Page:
El Paso Corp., which reported a 62% jump in profits in the last three months of 2009, is seeing a significant increase in industrial use and "signs of a turnaround" in its natural gas pipeline unit, as well as a "supply push" from its U.S. shales, the company's pipeline chief said last week.
Jim Yardley, who leads the Houston-based company's pipeline segment, told financial analysts during a conference call that his unit has begun to see signs of recovering economy in the new year.
There's been a "significant increase from the industrials," Yardley said of the pipeline results in late 2009 and early 2010. "We see that clearly in the Southeast in particular relative to a year ago. On the supply side, we think the supply push is coming out of the Haynesville [shale] clearly..." And the unit is seeing "big new volumes coming on in the Marcellus."
Others in the industry were backing up the optimistic outlook. BP plc's management team, during a strategic meeting last week, also reported seeing signs of a turnaround in the economy (see related story). And gas-weighted industrial production increased 2.2% year/year in December, according to the Energy Information Administration (see related story).
A year ago at this time, Yardley said, "we probably weren't taking much at all" into El Paso's Tennessee Gas Pipeline (TGP) in the Marcellus Shale. "Now we're up to over 300 MMcf/d. That's provided us with obviously good opportunities revenue-wise. It's displaced some of the volumes coming in from Canada. The Canada fall-off we see very clearly, and a lot of that is happening coming into the Northeast, some into the Midwest, less so into the West right now."
Competitor Rockies Express Pipeline volumes are increasing, "so the dynamics on TGP are changing, but for the most part, for TGP, there's clearly much more opportunity than risk there," said Yardley.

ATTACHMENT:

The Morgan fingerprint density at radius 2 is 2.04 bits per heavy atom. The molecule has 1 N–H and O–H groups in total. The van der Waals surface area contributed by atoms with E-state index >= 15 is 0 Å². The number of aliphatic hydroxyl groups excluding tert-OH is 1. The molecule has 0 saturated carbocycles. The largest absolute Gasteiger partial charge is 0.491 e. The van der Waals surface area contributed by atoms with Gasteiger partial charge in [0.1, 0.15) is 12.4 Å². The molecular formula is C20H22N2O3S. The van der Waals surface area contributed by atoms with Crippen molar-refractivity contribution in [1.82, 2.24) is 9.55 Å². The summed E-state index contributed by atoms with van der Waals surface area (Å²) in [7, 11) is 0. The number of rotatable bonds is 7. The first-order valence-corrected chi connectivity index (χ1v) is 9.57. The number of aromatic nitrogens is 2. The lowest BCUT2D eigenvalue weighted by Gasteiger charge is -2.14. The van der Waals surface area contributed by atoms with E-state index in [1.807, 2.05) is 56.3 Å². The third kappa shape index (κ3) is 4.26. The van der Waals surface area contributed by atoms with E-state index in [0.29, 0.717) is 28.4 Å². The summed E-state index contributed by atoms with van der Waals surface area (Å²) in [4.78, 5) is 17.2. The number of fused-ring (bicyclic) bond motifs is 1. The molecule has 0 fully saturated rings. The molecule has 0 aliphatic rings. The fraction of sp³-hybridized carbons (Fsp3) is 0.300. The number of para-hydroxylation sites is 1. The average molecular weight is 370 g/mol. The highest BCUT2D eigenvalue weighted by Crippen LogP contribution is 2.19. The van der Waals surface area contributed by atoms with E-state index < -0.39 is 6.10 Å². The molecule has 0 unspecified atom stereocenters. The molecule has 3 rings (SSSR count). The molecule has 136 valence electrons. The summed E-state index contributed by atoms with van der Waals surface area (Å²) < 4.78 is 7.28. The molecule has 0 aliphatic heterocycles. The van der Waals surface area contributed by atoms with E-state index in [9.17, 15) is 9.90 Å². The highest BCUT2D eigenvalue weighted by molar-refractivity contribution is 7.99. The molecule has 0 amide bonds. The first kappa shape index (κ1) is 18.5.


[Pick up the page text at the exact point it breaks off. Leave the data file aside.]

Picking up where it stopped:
He told analysts the pipeline unit would "continue to see earnings growth as we execute our backlog of growth projects."
"We placed four more [projects] in service in 2009 on time and essentially on budget," and last week placed "two big ones in service: the expansion of our Elba Island Terminal and its associated Elba Express Pipeline also on time and budget" (see related story). In addition, the Ruby Pipeline Project, proposed to carry gas from the Rockies to West Coast markets, "continues to meet milestones toward the start-up of construction in late spring," said Yardley.
Based on early success in the Haynesville and Eagle Ford shales, El Paso raised its production guidance for its E&P Group for 2010 by 20 MMcf/d to 740-780 MMcf/d. Despite a reduction in spending last year, the E&P unit grew proved reserves 8%, reduced its domestic reserve replacement cost to $1.57, and delivered production volumes at the high end of its full-year 2009 guidance.
"We got some benefit from deflation but a lot of our progress is due to the efforts of our production operations team," said E&P Chief Brent Smolik. The E&P shift is to the U.S. onshore with "more predictable opportunities, and those shifts are visible in our improved domestic reserve replacement cost of $1.57. And our unproved resources grew significantly as well. We had a 44% increase in risked resources that came mostly from the Haynesville and Eagle Ford shales."
Smolik noted that the Haynesville play "was a fairly minor contributor as we began 2009, and now [it] generates more production than any other single asset...It's currently close to 15% of our total net production. During 2009 we went from one rig to five rigs, with excellent drilling and completion performance throughout the year."